Film Review: Last Night

Massy Tadjedin’s Last Night is a commendable as directorial debut. The film is visually appealing but lacks the depth that a drama of this nature should have.

Joanna and Michael Reed have been in a relationship for years, and married fairly recently. When they attend a party, Joanna notices that one of Michael’s colleagues is a very attractive woman. Joanna is jealous that Michael is about to go on a business trip with Laura, but becomes distracted when she bumps into an old flame…

Last Night offers a microcosmic view of the complexities of infidelity. Concentrating on a couple and their dalliances with others, the film provides a snapshot into their lives. The entire film takes place over the course of less than two days, aside from brief flashbacks.

Writer-director Tadjedin’s intentions seem clear from the very beginning of the film. Last Night balances on a precipice; the film is engineered to keep the audience guessing about the faithfulness of the protagonists. Tadjedin attempts to maintain a level of intrigue as to how far each partner will go, whether they will individually succumb to the advances of others. It is rather disappointing that the characters live up to stereotypes in the end. At times, it seems that the film wishes to comment on the nature of infidelity, but in the end the narrative relies on banal conventions.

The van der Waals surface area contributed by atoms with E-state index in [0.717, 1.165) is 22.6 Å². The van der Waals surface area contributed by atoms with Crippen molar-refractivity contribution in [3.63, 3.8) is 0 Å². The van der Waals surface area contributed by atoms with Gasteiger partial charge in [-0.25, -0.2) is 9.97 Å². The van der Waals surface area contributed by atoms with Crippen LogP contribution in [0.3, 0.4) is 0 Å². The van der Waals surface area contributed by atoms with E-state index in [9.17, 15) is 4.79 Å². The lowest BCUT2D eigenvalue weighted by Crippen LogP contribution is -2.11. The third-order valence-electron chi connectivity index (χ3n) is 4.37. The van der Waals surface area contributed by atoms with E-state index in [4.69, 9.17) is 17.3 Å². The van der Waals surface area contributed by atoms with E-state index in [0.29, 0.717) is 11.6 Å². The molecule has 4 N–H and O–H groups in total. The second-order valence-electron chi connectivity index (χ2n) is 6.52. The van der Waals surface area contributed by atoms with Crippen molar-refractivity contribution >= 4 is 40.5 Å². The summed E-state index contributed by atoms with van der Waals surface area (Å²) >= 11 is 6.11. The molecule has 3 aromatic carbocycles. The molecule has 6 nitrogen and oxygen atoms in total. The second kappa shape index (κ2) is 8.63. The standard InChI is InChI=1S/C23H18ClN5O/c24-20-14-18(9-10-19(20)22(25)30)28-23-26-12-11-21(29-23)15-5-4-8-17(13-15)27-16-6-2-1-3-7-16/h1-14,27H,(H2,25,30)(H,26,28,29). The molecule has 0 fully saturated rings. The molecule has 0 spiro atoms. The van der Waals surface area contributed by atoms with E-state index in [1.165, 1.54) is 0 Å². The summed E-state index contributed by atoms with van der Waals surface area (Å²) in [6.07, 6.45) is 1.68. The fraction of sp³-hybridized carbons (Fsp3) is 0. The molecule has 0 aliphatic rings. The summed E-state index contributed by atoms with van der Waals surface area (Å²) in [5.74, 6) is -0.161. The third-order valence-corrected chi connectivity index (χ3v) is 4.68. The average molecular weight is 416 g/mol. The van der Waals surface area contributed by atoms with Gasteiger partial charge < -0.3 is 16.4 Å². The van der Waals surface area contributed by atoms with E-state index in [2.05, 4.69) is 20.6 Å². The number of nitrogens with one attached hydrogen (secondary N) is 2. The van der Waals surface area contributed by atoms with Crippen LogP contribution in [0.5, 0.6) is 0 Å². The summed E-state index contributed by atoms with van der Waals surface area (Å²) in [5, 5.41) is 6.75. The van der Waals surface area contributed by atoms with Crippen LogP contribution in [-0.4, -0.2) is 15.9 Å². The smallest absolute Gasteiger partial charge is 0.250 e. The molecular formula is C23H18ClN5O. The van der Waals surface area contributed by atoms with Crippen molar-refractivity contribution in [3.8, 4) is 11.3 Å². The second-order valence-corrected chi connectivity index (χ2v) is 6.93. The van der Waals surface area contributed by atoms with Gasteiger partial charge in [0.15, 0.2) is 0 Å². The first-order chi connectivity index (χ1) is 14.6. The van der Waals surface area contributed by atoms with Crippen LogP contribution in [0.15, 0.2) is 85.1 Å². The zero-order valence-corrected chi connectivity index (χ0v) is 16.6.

Perhaps what hampers the film most is the performance of the leading lady. Keira Knightley is distractingly bad as Joanna. The actress’ delivery is poor and her mannerisms seem false. Given how pivotal her role is, Knightley’s performance takes something away from the film.

Sam Worthington’s delivery is also a little hit and miss as husband Michael. His scenes with Eva Mendes’ Laura fare a lot better. Mendes is well cast as Laura. At the beginning of the film, Joanna’s slight frame is really accentuated when she changes clothes. Laura’s curvaceous figure seems the antithesis of Joanna’s emaciated-looking body, so it is easy to see why Michael would find her attractive. Guillaume Canet offers the best performance of the film as Alex, the ex-lover of Joanna. Griffin Dunne offers good support as Truman.

The shooting style is fluid, but is overindulgent in its aesthetics. The overlaying of sound on different shots, the minor flashbacks and flash-forwards, and some of the jump-cut editing are all unnecessary tricks. The locations featured in the film are glamorous enough not to need this superficial chicanery.

With different casting, perhaps Last Night would have been a better film. Even so, there would still be some issues with the dialogue and plot. A glossy effort with all too apparent flaws.